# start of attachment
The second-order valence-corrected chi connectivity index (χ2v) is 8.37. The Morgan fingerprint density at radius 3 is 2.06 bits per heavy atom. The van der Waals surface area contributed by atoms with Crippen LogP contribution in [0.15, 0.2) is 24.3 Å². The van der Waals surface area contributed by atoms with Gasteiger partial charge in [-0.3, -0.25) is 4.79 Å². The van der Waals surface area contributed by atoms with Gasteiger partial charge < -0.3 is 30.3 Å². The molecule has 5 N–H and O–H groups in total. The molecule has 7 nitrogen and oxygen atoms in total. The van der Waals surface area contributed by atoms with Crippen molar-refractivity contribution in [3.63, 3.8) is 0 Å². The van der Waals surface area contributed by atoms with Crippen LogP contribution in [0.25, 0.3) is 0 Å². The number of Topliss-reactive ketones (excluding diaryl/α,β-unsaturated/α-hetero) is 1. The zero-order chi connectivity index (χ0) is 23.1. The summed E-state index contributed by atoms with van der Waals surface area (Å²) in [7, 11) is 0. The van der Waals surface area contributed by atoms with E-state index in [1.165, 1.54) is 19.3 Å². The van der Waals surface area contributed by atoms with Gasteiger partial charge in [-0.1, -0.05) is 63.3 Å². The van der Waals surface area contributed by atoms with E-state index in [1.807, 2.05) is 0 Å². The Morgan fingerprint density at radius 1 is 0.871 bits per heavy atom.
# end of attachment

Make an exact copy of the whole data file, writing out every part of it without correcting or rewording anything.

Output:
The second-order valence-corrected chi connectivity index (χ2v) is 8.37. The Morgan fingerprint density at radius 3 is 2.06 bits per heavy atom. The van der Waals surface area contributed by atoms with Crippen LogP contribution in [0.15, 0.2) is 24.3 Å². The van der Waals surface area contributed by atoms with Gasteiger partial charge in [-0.3, -0.25) is 4.79 Å². The van der Waals surface area contributed by atoms with Gasteiger partial charge < -0.3 is 30.3 Å². The molecule has 5 N–H and O–H groups in total. The molecule has 7 nitrogen and oxygen atoms in total. The van der Waals surface area contributed by atoms with Crippen molar-refractivity contribution in [3.63, 3.8) is 0 Å². The van der Waals surface area contributed by atoms with Crippen LogP contribution in [0.25, 0.3) is 0 Å². The number of Topliss-reactive ketones (excluding diaryl/α,β-unsaturated/α-hetero) is 1. The zero-order chi connectivity index (χ0) is 23.1. The summed E-state index contributed by atoms with van der Waals surface area (Å²) in [7, 11) is 0. The van der Waals surface area contributed by atoms with E-state index in [1.165, 1.54) is 19.3 Å². The van der Waals surface area contributed by atoms with Gasteiger partial charge in [-0.1, -0.05) is 63.3 Å². The van der Waals surface area contributed by atoms with E-state index in [1.807, 2.05) is 0 Å². The Morgan fingerprint density at radius 1 is 0.871 bits per heavy atom.